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AAA and Brown University School of Public Health Highlight Dangers Of Marijuana Impaired Driving

Marijuana in Massachusetts

Nearly 1 in 4 Americans live in a state that has legalized marijuana for adult recreational use. In consideration of the recent legalization of marijuana in Massachusetts, AAA Northeast developed a timely health education program for high school students titled Shifting Gears: The Blunt Truth About Marijuana & Driving. This curriculum is presented by AAA traffic safety experts free of charge to high schools. 

The 45 to 60-minute program curriculum, which was developed with expertise and consultation from faculty at the Brown University’s School of Public Health, fulfills Massachusetts Secondary Health Education Standards and specifically addresses:

  • The effects of smoking, vaping, and consuming THC on the developing teenage brain
  • Evidence-based information addressing preconceived ideas about marijuana use and driving
  • Explains the physical and cognitive processes affected by marijuana use
  • Provides a simulated interactive experience of impairment through activities performed using Fatal Vision Marijuana Goggles

“Researchers in the Brown School of Public Health examining the effects of acute and chronic cannabis use have proven that marijuana impacts the brain in ways that range from an altered sense of time, to difficulty with thinking and problem solving, to hallucinations. We are proud to collaborate to raise awareness and advance the public’s understanding of the dangers of driving while under the influence of marijuana,” said Bess H. Marcus, Ph.D., Dean, Brown University School of Public Health.

Data from the National Highway Traffic Safety Administration reveals that in 2017 there were 1,830 drivers 15 to 20 years old who died in motor vehicle crashes, a leading cause of death. “This statistic is especially alarming when working with youth who openly state that they do not feel as though marijuana significantly impairs driving,” said Lloyd Albert, Senior Vice President of Public & Government Affairs at AAA Northeast.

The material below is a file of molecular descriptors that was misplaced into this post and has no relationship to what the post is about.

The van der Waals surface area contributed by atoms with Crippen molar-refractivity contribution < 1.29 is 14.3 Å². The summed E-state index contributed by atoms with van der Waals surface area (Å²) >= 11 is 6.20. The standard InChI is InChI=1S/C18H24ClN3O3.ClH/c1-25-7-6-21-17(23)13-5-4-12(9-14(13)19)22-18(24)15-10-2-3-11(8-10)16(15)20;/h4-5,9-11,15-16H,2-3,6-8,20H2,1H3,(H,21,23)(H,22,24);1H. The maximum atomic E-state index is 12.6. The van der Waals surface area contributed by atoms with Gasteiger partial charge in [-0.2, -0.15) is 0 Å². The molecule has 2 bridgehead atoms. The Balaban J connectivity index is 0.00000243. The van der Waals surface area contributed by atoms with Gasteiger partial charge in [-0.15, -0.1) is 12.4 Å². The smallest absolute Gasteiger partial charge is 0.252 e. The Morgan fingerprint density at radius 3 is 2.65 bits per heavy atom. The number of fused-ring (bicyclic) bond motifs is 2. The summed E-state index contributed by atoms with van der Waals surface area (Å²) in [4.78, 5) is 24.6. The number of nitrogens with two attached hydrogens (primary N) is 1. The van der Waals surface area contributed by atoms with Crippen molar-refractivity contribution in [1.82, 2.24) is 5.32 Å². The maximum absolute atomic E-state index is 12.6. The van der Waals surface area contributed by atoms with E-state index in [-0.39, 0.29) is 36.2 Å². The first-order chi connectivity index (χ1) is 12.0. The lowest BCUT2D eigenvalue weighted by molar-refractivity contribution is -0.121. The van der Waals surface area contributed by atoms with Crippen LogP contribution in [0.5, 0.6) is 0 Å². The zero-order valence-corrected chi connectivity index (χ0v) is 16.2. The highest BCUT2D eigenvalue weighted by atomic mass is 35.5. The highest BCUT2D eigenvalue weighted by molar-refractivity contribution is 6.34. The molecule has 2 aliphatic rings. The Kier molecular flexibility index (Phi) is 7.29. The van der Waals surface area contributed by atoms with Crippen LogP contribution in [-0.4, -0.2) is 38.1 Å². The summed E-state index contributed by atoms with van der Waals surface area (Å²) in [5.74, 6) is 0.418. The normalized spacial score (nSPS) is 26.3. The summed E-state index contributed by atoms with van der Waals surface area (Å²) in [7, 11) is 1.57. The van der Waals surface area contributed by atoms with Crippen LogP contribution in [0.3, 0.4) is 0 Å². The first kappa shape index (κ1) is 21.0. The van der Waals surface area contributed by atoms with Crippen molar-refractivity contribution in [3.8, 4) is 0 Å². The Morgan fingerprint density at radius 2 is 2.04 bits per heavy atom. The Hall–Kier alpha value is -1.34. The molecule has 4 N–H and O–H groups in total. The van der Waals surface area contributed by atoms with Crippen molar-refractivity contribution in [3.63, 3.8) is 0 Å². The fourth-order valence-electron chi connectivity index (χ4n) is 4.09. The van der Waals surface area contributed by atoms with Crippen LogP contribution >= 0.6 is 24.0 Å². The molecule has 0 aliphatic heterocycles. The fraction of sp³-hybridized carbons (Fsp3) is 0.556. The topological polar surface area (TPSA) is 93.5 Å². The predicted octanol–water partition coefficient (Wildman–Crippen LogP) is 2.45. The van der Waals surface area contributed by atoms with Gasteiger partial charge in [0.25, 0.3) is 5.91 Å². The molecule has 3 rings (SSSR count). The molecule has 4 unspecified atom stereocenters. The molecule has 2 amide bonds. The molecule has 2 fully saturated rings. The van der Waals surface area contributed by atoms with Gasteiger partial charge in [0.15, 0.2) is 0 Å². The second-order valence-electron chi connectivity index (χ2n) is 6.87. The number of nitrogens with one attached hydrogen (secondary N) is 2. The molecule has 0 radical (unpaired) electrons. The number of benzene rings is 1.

The 2017 National Youth Risk Behavior Survey indicated that many high school students are engaged in health-risk behaviors. Nationwide, 35.6% of high school students had used marijuana, however, Massachusetts teens self-reported use above the national average (37.9%). The survey indicated that 42.2% of students have used an electronic vapor product. During the 30 days before the survey, 39.2% of high school students nationwide had texted or e-mailed while driving, 29.8% reported current alcohol use, and 13.0% had driven a car or other vehicle one or more times while high on marijuana.

 “The dangers that teens face when they mix marijuana use with driving can be catastrophic.  We believe this education and awareness program delivered by AAA experts in conjunction with health teachers can serve as an effective countermeasure,” said John Galvin, AAA Northeast’s President and CEO. Educators interested in scheduling a program or learning more should visit


AAA Northeast is a not-for-profit auto club with 64 offices in Rhode Island, Massachusetts, Connecticut, New Jersey, New Hampshire and New York, providing more than 5.2 million local AAA members with travel, insurance, finance, and auto-related services.



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